One of the aspects of German culture which we Americans often find so shocking is the prevalent open attitude towards nudity, otherwise known as naturalism. One of my good German friends is a big sauna goer and explained once to a group of us that her whole family was into it. This raised alarm bells with the other Americans there. “Wait, even your father is naked?” “Where do you look when he’s naked?” “Don’t you feel uncomfortable at all that strangers can see you naked?”
In the spirit of exploring my new culture further, I think I have found a “naturalism for beginners” course for my baby daughter.
Many mothers and fathers throughout Germany have participated in a weekly activity for babies: the Prager-Eltern-Kind Programm or PEKiP for short. When telling my mother what my younger daughter Stella and I do every Thursday morning, I refer to PEKiP as “naked baby play group.” Basically, we meet weekly with a group of seven other mothers and their babies, born within a month of each other, with a trained instructor for 90 minutes. This group stays together from the beginning (first few months) till age one. During this time, the babies get to play (and pee) naked in a heated room. The instructor provides different stage-appropriate toys, which are often every day objects such as empty water bottles filled with dry pasta or empty yoghurt containers stacked together. She also talks through typical development milestones and challenges we might be experiencing. Parents are given the chance to report how they and their babies are doing and pose questions they might have: “I’m not sure if my baby is ready to start with solids.” “My baby refuses to eat from a spoon.” “I can’t get my baby to sleep in her own bed through the night.” The babies are naked because it is believed that they are able to move and explore more freely and are simply happier in this, um, more natural state.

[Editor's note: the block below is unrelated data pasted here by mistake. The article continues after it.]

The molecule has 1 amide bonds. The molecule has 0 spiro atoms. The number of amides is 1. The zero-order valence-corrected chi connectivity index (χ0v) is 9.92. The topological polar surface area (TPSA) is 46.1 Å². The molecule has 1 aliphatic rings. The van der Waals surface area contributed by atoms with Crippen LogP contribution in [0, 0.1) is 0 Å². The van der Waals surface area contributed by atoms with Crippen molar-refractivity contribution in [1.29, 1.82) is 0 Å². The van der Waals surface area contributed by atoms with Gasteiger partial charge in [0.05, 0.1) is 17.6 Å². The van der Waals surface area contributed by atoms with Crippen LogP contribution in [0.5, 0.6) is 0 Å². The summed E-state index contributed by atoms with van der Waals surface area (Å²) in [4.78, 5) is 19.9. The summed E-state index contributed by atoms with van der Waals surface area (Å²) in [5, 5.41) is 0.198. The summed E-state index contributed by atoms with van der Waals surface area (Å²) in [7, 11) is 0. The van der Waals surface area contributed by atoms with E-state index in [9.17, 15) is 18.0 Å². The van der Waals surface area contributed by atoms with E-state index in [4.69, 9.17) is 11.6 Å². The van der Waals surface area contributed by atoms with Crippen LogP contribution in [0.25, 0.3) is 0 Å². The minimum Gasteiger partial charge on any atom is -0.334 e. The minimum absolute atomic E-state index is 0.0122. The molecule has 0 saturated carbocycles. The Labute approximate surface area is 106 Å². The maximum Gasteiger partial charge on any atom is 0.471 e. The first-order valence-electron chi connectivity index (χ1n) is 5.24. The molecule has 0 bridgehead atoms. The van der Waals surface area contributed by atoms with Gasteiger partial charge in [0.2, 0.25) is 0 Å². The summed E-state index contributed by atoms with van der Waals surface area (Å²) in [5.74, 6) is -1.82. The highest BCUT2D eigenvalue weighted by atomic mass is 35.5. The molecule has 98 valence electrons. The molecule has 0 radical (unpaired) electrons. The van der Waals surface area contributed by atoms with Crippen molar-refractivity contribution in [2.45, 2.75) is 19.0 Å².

I have not seen or heard of any American equivalent to PEKiP. What strikes me as particularly German about this concept, which actually originated in Prague, is not only the fact that a bunch of babies are brought together to get naked, but also the relaxed attitude towards playing with every day household objects. For two reasons: there isn’t any pressure or suggestion you have to buy anything extra, something that goes against the grain of conspicuous consumption. After all, we already have empty plastic bags in which our pasta came in, corners of which make a baby very happy to crinkle around and suck on. Which leads me to my second point, some of these PEKiP-approved objects scream safety hazard to American parents. I am sure that I have already gotten some Americans to shudder when I mentioned baby and plastic bag in the same sentence. Let alone the beads on strings or buttons sewed on washcloth mitts, otherwise regarded as choke hazards. But as emphasized by the PEKiP philosophy, under supervision, these every day objects make great toys and encourage children’s development.
Even though I have not yet come across a PEKiP equivalent anywhere else, is it really such a research breakthrough that babies are happier when naked? Well, maybe that is the ultimate German aspect of PEKiP, they do nudity at all ages systematically.
You can find some more English language information on PEKiP here.